Reply
  3. Sustainable Family Finances

    @Financial Independence – Owning a dog is a big financial responsibility, which we are now experiencing first hand. It’s not that I want to spend a grand on my pet, but we made the lifestyle decision that our life experience would include a dog. Like having kids, that includes paying for things you don’t want to, regardless of your retirement goals.

    @Anonymous My husband is a bit traditional, but he’s hardly awful or extreme and I never meant to portray him that way. The truth is that he liked the idea of owning a dog much more than the reality of it, and I’ve had to step up and take lead responsibility in order to even keep him (suppose I should finally write a post on that…I did put my foot down in that situation) I agree that I wouldn’t have needed to skirt talking about the expense if he had been supportive of our basic obligation as pet owners.

    Thanks for your comments.

    There a great post on the Simple Dollar about facing critical issues, so this feels good to engage in: http://www.thesimpledollar.com/2011/06/13/the-things-you-dont-want-to-hear/

    Reply
  4. Anonymous

    This is the same anonymous as before. Thanks for your reply. I’m wondering how on earth you deal with a more traditional husband, especially since you seem like a progressive, bad-ass woman. I could never tolerate someone who wanted me to go backwards in terms of societal progress on gender roles, and I’d rather not even have kids than have them with someone who wasn’t going to be a fully participating parent (in ALL the work, not just the tasks he finds fun). It must be a challenge to navigate this. I’d also have constant conflict about what was being modeled for my children – how unfortunate that he is modeling behavior that teaches them that men should do less at home and that it’s okay to just get rid of a living creature once you decide that it’s tiresome to have that creature. Did he not understand that getting an animal means providing it a home for life, not just until you are sick of it? It’s such a gift for children to grow up with animals, feel that bond of unconditional love, and learn to take care of something. Glad that you’ve been a positive force in their life for this.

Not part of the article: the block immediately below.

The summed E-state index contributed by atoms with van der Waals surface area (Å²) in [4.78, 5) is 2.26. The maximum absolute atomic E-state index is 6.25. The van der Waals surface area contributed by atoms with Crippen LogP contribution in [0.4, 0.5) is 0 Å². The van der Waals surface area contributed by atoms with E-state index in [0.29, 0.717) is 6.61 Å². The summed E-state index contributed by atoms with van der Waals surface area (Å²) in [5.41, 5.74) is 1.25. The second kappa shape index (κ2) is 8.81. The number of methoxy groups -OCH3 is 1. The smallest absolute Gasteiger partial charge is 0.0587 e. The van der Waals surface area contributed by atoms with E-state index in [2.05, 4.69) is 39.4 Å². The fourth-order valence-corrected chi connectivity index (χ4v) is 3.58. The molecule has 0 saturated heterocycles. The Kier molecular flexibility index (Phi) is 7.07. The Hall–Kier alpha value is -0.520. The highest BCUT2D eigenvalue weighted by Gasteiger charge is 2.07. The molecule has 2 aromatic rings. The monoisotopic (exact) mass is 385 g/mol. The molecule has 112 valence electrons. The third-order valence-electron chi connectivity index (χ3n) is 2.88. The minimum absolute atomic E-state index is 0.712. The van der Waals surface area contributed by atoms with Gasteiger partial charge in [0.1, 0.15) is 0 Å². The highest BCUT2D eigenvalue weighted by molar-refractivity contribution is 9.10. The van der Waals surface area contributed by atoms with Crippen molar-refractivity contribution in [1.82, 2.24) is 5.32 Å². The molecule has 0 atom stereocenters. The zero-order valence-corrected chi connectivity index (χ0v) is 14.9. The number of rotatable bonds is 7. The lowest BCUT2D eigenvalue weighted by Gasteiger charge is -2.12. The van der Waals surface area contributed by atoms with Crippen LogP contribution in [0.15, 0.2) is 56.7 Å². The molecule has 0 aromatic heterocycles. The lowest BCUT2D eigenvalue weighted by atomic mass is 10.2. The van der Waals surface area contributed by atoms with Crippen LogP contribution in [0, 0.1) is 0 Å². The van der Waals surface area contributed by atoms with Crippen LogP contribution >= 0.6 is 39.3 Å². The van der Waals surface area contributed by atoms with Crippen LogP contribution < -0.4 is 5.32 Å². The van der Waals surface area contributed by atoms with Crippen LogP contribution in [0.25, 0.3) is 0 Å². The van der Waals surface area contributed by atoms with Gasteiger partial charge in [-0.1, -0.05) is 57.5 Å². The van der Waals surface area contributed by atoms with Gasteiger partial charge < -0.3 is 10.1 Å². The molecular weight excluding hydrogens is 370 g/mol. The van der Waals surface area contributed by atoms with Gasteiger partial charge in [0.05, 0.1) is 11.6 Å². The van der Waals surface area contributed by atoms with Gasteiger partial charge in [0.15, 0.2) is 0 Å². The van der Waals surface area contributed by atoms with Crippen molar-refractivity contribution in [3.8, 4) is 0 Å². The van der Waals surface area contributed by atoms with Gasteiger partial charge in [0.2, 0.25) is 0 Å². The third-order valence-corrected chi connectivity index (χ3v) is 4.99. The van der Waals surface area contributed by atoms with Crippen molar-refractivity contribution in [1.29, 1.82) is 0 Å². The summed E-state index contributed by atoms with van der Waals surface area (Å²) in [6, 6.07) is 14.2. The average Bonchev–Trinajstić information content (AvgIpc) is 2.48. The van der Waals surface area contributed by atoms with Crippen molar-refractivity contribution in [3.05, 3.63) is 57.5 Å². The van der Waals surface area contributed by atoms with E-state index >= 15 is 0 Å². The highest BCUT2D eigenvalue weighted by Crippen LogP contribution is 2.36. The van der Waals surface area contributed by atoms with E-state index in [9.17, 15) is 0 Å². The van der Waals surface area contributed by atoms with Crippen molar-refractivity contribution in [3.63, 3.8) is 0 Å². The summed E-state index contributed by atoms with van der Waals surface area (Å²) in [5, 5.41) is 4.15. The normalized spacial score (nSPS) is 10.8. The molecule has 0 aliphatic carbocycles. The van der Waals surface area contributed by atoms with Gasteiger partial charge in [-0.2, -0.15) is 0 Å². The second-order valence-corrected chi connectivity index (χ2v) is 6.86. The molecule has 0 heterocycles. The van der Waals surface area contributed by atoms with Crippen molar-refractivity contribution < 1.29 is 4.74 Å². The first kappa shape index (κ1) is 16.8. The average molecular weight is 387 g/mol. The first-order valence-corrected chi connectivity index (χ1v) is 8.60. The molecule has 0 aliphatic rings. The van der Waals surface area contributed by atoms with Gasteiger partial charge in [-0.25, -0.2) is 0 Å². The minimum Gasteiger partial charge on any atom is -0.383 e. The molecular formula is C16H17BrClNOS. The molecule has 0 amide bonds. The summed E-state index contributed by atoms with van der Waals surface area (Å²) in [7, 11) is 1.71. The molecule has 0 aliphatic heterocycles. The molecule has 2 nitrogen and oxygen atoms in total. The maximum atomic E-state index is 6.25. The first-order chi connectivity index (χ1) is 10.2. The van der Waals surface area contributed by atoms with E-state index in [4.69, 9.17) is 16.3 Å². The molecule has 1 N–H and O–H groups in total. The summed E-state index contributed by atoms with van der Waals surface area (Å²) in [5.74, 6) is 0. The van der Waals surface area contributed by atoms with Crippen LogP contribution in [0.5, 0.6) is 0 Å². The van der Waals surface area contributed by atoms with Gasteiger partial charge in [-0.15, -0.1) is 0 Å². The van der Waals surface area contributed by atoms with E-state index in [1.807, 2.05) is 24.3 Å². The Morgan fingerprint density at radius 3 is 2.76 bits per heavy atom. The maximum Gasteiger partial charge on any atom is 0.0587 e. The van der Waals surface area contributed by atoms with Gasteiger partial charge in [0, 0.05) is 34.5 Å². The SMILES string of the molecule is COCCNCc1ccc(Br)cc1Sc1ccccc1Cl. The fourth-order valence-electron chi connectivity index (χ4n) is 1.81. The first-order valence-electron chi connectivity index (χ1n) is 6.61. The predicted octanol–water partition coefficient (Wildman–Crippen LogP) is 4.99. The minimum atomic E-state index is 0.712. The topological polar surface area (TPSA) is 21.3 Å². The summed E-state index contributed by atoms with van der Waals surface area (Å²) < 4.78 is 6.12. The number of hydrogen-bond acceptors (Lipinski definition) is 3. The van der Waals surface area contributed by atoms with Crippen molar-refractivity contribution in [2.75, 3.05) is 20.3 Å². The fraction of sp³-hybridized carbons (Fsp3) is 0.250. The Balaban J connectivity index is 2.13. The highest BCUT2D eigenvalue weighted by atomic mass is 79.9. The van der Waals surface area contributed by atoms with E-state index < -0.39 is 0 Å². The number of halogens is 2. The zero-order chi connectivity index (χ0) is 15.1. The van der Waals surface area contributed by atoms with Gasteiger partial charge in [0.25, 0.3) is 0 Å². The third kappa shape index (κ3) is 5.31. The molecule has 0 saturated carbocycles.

Reply
  5. Sustainable Family Finances

    Anonymous – I never meant to give the impression that my Hubby isn’t a full parental participant, he’s quite the contrary. We share almost 50/50 on bed time routines and helping the kids dress. He’s always done the majority of our house cleaning (partly because he has a higher standard than myself), and he grocery shops often (which I find quite the task). It’s true that I cook more of our meals (although when we first lived together it was truly 50/50), but he’s the king of throwing together leftovers and if he hasn’t cook, he always clean up after meals. We alternate on who takes the lead on laundry each weekend. The only real traditional gender split in our tasks is that I do the ironing and he mows the lawn. I happen to detest ironing, but I’d rather garden than mow the lawn any day.

    I agree that our dog has become a point of contention and I disagree with his viewpoint, but he does see how much the kids love Kiki.

    Perhaps we are a somewhat traditional couple, but we are still more far progressive than even my parents in gender roles (and they were back-to-land hippies). I am a feminist, and look forward to the day that women find their equilibrium, but that doesn’t mean I shouldn’t love and accept my husband for who he is. I am convinced that the most important “traditional” value is growing in a marriage and not backing down from life’s challenges.

    Reply